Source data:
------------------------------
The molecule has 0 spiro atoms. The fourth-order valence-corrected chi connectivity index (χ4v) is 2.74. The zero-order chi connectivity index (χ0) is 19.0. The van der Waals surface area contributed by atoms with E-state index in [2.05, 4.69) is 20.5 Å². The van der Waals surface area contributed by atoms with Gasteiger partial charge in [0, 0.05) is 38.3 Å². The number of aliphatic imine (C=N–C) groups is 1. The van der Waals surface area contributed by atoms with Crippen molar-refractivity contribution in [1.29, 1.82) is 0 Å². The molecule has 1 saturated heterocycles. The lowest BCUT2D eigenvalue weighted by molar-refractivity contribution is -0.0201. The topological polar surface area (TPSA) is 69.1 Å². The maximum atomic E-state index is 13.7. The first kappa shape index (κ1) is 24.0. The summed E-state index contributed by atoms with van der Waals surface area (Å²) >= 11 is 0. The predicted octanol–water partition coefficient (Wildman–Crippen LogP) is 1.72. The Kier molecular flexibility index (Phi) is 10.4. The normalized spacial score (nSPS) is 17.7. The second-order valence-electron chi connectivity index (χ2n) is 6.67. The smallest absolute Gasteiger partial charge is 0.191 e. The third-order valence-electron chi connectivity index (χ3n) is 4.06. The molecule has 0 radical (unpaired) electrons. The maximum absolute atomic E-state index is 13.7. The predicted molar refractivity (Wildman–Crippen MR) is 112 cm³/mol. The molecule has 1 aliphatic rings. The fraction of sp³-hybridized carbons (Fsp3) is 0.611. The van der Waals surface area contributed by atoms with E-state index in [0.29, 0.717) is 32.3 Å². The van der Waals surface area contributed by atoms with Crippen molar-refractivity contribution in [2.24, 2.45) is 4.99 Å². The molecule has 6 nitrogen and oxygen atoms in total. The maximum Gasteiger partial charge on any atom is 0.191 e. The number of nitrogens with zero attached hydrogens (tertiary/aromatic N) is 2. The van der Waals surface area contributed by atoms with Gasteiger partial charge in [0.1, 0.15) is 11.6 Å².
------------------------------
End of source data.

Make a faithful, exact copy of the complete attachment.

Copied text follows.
The molecule has 0 spiro atoms. The fourth-order valence-corrected chi connectivity index (χ4v) is 2.74. The zero-order chi connectivity index (χ0) is 19.0. The van der Waals surface area contributed by atoms with E-state index in [2.05, 4.69) is 20.5 Å². The van der Waals surface area contributed by atoms with Gasteiger partial charge in [0, 0.05) is 38.3 Å². The number of aliphatic imine (C=N–C) groups is 1. The van der Waals surface area contributed by atoms with Crippen molar-refractivity contribution in [1.29, 1.82) is 0 Å². The molecule has 1 saturated heterocycles. The lowest BCUT2D eigenvalue weighted by molar-refractivity contribution is -0.0201. The topological polar surface area (TPSA) is 69.1 Å². The maximum atomic E-state index is 13.7. The first kappa shape index (κ1) is 24.0. The summed E-state index contributed by atoms with van der Waals surface area (Å²) >= 11 is 0. The predicted octanol–water partition coefficient (Wildman–Crippen LogP) is 1.72. The Kier molecular flexibility index (Phi) is 10.4. The normalized spacial score (nSPS) is 17.7. The second-order valence-electron chi connectivity index (χ2n) is 6.67. The smallest absolute Gasteiger partial charge is 0.191 e. The third-order valence-electron chi connectivity index (χ3n) is 4.06. The molecule has 0 radical (unpaired) electrons. The maximum absolute atomic E-state index is 13.7. The predicted molar refractivity (Wildman–Crippen MR) is 112 cm³/mol. The molecule has 1 aliphatic rings. The fraction of sp³-hybridized carbons (Fsp3) is 0.611. The van der Waals surface area contributed by atoms with E-state index in [0.29, 0.717) is 32.3 Å². The van der Waals surface area contributed by atoms with Crippen molar-refractivity contribution in [2.24, 2.45) is 4.99 Å². The molecule has 6 nitrogen and oxygen atoms in total. The maximum Gasteiger partial charge on any atom is 0.191 e. The number of nitrogens with zero attached hydrogens (tertiary/aromatic N) is 2. The van der Waals surface area contributed by atoms with Gasteiger partial charge in [0.1, 0.15) is 11.6 Å².